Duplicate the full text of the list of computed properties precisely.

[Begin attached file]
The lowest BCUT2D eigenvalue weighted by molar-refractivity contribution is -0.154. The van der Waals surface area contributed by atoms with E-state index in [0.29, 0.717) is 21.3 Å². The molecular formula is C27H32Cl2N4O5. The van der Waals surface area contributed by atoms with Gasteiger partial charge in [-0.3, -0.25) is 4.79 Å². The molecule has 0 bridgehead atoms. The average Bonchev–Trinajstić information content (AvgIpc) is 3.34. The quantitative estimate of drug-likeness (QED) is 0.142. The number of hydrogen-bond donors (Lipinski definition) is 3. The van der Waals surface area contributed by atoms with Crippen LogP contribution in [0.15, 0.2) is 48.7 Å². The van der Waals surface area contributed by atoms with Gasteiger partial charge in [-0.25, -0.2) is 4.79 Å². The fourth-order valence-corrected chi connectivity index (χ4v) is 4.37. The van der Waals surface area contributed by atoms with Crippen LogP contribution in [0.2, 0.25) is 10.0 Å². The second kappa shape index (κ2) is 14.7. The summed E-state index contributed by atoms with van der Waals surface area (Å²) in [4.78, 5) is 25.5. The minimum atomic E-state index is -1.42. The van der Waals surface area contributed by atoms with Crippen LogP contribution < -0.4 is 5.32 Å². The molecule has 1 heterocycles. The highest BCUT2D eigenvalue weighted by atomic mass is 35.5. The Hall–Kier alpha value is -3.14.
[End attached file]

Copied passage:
The lowest BCUT2D eigenvalue weighted by molar-refractivity contribution is -0.154. The van der Waals surface area contributed by atoms with E-state index in [0.29, 0.717) is 21.3 Å². The molecular formula is C27H32Cl2N4O5. The van der Waals surface area contributed by atoms with Gasteiger partial charge in [-0.3, -0.25) is 4.79 Å². The molecule has 0 bridgehead atoms. The average Bonchev–Trinajstić information content (AvgIpc) is 3.34. The quantitative estimate of drug-likeness (QED) is 0.142. The number of hydrogen-bond donors (Lipinski definition) is 3. The van der Waals surface area contributed by atoms with Crippen LogP contribution in [0.15, 0.2) is 48.7 Å². The van der Waals surface area contributed by atoms with Gasteiger partial charge in [-0.25, -0.2) is 4.79 Å². The fourth-order valence-corrected chi connectivity index (χ4v) is 4.37. The van der Waals surface area contributed by atoms with Crippen LogP contribution in [0.2, 0.25) is 10.0 Å². The second kappa shape index (κ2) is 14.7. The summed E-state index contributed by atoms with van der Waals surface area (Å²) in [4.78, 5) is 25.5. The minimum atomic E-state index is -1.42. The van der Waals surface area contributed by atoms with Crippen LogP contribution < -0.4 is 5.32 Å². The molecule has 1 heterocycles. The highest BCUT2D eigenvalue weighted by atomic mass is 35.5. The Hall–Kier alpha value is -3.14.